Posts Tagged ‘war crimes’

Sorry Bernie Bros, Your Candidate Just Doesn’t Have The Foreign Policy Experience Necessary To Prop Up A Pro-Western Dictatorship

Marie Schade



All election long, I’ve seen post after post from rabid “Bernie Bros” ecstatically trumpeting the enlightened policies of Senator Bernie Sanders. You can find them in every corner of the internet spewing impassioned diatribes against anybody who dares criticize their presidential candidate. Well, I’m sorry, Bernie Bros; it’s not working on me. Bernie has a couple nice economic pipe dreams, but he simply does not have the foreign policy experience necessary to prop up a pro-Western dictatorship.

Argue all you want, but the bottom line is that Sanders has repeatedly failed to demonstrate the deep grasp of international affairs that a president needs to install politically expedient totalitarian regimes abroad.

Sure, he can speak abstractly about international relations, but enabling the rise of the next Pinochet requires a lot more than abstractions. For that, you need actual diplomatic chops and hands-on experience supporting tyrannical despots, and that’s where Sanders would be way out of his depth.

I’m just being pragmatic here. Even the most fanatical Bernie Bro has to admit their hero knows nothing about the real-life challenges a president faces when undermining established foreign governments. The tough truth is that no amount of high-minded rambling about free college tuition can put machine guns into the hands of juntas sympathetic to U.S. strategic goals.

I suppose this is about the time when Bernie’s army piles on me for blaspheming against the almighty Sanders’ ability to support U.S.–friendly fascist regimes in strategically important nations. Before you take to your Twitter soapboxes, though, tell me this: Do you honestly believe that a single-issue candidate like Sanders understands the geopolitical complexities involved in turning a blind eye to the human rights abuses of the Saudi monarchy in exchange for economic and military advantages?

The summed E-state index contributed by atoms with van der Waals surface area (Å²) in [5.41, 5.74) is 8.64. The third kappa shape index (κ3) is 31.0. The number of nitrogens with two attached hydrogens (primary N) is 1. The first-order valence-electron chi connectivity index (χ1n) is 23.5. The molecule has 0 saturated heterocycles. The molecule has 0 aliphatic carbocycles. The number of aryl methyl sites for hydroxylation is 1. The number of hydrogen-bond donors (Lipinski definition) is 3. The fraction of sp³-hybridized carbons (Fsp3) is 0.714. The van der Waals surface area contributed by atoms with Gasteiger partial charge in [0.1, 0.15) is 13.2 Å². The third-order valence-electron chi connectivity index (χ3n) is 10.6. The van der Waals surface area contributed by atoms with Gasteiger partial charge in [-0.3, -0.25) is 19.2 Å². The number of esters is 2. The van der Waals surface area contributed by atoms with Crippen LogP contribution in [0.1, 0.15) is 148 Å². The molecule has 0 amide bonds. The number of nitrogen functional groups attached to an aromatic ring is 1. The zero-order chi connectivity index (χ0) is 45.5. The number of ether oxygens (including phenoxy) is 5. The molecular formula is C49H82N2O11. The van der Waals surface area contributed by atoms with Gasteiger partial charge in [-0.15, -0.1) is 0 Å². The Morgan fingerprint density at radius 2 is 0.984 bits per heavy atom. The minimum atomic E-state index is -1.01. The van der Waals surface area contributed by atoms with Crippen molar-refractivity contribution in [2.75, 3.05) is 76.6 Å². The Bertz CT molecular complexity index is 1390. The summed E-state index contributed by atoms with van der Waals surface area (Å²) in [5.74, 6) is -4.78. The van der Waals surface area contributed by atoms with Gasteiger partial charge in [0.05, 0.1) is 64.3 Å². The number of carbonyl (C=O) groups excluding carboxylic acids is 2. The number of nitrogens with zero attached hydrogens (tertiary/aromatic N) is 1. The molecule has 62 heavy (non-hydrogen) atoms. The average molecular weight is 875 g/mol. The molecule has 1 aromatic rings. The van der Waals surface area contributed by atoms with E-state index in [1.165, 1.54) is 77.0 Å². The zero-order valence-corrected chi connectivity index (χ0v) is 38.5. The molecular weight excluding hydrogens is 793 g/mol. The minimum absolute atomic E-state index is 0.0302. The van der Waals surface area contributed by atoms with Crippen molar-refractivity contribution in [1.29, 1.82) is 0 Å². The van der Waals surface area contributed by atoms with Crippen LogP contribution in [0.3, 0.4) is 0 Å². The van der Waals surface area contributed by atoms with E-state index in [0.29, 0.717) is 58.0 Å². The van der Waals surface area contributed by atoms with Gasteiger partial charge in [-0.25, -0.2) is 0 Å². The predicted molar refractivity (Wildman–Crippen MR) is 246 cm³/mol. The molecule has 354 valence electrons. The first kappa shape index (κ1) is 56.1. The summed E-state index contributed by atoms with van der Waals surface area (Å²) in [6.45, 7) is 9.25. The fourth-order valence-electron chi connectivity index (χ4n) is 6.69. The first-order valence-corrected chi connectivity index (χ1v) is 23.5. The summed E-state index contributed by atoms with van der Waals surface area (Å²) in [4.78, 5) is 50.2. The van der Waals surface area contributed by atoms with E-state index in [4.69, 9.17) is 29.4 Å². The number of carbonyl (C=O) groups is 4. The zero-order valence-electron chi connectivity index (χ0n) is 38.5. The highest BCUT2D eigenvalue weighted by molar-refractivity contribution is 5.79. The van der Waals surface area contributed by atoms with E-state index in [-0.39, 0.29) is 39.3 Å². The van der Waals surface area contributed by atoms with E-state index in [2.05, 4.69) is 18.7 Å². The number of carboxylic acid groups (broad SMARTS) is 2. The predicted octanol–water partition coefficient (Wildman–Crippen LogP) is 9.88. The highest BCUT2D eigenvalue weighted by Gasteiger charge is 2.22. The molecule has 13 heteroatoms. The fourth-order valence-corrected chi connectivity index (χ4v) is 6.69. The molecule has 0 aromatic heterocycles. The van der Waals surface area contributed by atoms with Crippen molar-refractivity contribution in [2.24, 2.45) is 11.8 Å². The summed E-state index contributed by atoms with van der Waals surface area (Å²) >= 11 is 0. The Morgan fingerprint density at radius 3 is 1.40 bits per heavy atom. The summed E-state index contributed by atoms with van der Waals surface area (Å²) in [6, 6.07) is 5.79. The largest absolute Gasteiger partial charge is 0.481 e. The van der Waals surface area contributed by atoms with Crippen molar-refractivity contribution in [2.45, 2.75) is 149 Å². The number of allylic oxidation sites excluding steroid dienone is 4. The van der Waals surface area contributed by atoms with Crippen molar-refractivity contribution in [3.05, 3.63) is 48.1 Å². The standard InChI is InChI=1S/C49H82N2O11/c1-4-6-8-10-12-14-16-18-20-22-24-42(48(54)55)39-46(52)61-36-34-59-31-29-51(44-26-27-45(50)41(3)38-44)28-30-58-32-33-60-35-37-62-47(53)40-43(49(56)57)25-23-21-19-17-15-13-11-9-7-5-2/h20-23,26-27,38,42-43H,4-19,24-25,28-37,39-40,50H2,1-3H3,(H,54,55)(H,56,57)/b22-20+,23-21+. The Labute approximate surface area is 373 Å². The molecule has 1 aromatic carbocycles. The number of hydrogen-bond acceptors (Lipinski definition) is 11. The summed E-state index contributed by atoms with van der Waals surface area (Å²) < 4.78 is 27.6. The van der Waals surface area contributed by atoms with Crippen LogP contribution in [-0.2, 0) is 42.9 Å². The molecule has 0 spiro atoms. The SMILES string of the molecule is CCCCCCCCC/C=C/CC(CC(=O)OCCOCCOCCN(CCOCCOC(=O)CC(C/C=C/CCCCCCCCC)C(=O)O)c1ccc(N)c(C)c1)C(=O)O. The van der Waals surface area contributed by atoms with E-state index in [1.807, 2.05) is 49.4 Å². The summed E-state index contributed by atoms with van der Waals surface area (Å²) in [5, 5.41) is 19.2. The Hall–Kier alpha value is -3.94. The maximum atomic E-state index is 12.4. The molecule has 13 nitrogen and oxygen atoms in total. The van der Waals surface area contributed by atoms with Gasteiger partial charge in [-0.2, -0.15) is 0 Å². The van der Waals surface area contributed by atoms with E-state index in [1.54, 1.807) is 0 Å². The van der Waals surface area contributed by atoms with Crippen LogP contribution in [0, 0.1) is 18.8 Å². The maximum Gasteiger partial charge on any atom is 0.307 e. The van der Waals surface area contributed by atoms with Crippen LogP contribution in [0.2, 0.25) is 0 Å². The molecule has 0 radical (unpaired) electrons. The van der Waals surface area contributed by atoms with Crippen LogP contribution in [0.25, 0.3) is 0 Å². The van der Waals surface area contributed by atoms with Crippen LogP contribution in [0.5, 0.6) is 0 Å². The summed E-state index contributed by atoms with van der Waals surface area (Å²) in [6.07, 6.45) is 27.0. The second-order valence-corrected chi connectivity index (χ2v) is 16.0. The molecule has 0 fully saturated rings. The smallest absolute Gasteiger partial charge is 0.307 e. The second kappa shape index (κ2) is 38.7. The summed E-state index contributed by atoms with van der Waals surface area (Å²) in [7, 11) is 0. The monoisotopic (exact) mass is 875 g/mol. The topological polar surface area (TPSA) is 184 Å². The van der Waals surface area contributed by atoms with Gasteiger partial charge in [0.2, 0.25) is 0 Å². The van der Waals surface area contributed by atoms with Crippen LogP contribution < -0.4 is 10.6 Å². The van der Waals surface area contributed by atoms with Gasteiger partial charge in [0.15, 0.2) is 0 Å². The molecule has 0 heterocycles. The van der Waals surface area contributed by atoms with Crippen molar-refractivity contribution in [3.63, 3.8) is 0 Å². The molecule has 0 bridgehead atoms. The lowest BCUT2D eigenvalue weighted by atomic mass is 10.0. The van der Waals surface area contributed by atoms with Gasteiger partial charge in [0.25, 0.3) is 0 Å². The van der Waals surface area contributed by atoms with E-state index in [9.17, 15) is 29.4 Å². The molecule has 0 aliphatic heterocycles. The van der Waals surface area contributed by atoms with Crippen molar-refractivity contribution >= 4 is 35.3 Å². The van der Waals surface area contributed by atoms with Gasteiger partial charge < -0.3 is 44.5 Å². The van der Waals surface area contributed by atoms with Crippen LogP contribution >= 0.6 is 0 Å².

The tough truth is that no amount of high-minded rambling about free college tuition can put machine guns into the hands of juntas sympathetic to U.S. strategic goals.

I admire your dedication, Bernie Bros. I really do. But it’s time to admit that Sanders is a foreign policy flyweight who couldn’t facilitate a strategically convenient military coup for his life.

So again, I ask you: When it’s time to assassinate a democratically elected head of state who’s threatening American economic assets, is Bernie the guy you want in the Situation Room?

Look, at the end of the day, I understand where the Bernie Bros are coming from, and I agree with much of what Sanders has to say. But when all he does is harp on the economy without adding anything about abetting dictators in order to systematically crush all resistance to American influence, it really makes you wonder if he’s cut out for the job.

Whoever our next president is, they’ll have to strike a balance between addressing issues here at home and maintaining close ties with strategic dictatorships abroad. I don’t think Bernie Sanders has the foreign policy insight to strike that balance, and that’s why he’ll never have my vote, no matter how many of his supporters want to yell at me online.


Here are 2 of my favorite articles on this, and 2 rather painful images:


American Sniper

A new article by our regular guest Sandy Davies! He writes:
Yes, that’s right. We’ve exported “lesser evil” politics to Iraq.  But in Iraq, it’s about who is less likely to take you away, torture and kill you.  For most people in western and northern Iraq, the Iraqi government death squads who the U.S. recruited, trained, unleashed and still supports are a greater threat than the Islamic State.  Resistance will remain a rational choice for millions of Iraqis as long as the U.S. offers them only death squads and air strikes, as it has done for 10 years.  

Our regular guest Nicolas J Sandy Davies latest article is a critique of Samantha Power’s Problem From Hell and the ideology of humanitarian intervention:
Rwanda has become the “dog that didn’t bark”, the genocide in which we didn’t intervene, which now justifies intervention everywhere else.  But what was the reality behind the myth of Rwanda, and what are the real lessons of post-Cold War U.S. war policy?